Subsequently, if a change is made to an entry in the ITEMS source table 801, the change is staged in dynamic image table 804. The actual updated, changed data is written from dynamic image table 804 to static image table 805 and then propagated to SALES-- REVENUE table 812. If, however, the requisite price data does not currently reside within static image table 807, the data (historical and unchanged) is read from the PRICES source table 802 and stored in static image table 807. From static image table 807, the requisite data is then propagated to the SALES-- REVENUE target table 812. Changes to the QUANTITIES SOLD source table 803 are captured and staged in dynamic image table 808 and eventually propagated to SALES-- REVENUE table 812.
Hence, an apparatus and method for efficiently capturing and propagating changes made upon an operational database to one or more target datamarts with minimal impact on the operational database has been disclosed. The foregoing descriptions of specific embodiments of the present invention have been presented for purposes of illustration and description. They are not intended to be exhaustive or to limit the invention to the precise forms disclosed, and obviously many modifications and variations are possible in light of the above teaching. The embodiments were chosen and described in order to best explain the principles of the invention and its practical application, to thereby enable others skilled in the art to best utilize the invention and various embodiments with various modifications as are suited to the particular use contemplated. It is intended that the scope of the invention be defined by the Claims appended hereto and their equivalents.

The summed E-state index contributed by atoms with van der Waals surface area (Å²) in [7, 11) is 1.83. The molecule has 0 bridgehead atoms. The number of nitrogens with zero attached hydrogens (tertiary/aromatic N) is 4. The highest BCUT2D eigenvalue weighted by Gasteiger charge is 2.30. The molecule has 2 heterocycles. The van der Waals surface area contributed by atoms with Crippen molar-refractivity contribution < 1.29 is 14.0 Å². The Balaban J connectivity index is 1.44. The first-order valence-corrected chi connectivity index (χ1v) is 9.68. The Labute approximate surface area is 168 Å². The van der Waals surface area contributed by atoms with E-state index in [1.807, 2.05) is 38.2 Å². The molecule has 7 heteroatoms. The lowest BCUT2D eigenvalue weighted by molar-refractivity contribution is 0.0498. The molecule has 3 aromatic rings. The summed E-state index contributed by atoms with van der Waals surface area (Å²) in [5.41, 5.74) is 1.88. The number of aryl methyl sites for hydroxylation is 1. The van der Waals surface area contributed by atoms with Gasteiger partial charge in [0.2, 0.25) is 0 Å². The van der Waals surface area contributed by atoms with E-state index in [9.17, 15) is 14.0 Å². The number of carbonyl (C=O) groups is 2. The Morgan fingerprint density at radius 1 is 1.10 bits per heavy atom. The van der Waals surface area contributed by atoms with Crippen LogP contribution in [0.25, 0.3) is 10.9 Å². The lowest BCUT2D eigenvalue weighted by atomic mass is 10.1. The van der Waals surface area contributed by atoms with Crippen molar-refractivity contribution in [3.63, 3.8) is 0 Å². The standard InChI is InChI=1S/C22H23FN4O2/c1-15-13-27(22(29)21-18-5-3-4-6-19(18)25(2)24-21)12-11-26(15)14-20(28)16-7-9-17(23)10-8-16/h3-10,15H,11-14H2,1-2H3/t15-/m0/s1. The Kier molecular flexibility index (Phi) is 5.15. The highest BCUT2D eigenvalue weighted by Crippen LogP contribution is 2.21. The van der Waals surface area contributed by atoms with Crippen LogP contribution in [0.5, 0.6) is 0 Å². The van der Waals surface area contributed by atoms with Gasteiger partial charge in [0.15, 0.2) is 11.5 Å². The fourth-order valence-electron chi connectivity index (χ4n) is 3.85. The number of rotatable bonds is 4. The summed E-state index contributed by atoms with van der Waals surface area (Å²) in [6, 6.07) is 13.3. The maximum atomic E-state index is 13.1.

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|U.S. Classification||1/1, 707/E17.005, 707/999.201, 707/999.01|
|Cooperative Classification||Y10S707/99952, G06F17/30563, G06F17/30371, G06F17/30592, G06F17/30345|
|May 2, 1997||AS||Assignment|
Owner name: INFORMATICA CORPORATION, CALIFORNIA
Free format text: ASSIGNMENT OF ASSIGNORS INTEREST;ASSIGNORS:MUKHOPADHYAY, PINAKI;NESAMONEY, DIAZ;SANKARAN, MOHAN;ANDOTHERS;REEL/FRAME:008590/0512
Effective date: 19970430
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|Aug 6, 2015||AS||Assignment|
Owner name: BANK OF AMERICA, N.A., AS COLLATERAL AGENT, NORTH
Free format text: SECURITY AGREEMENT;ASSIGNOR:INFORMATICA CORPORATION;REEL/FRAME:036294/0701
Effective date: 20150806
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Owner name: INFORMATICA LLC, CALIFORNIA
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Effective date: 20150806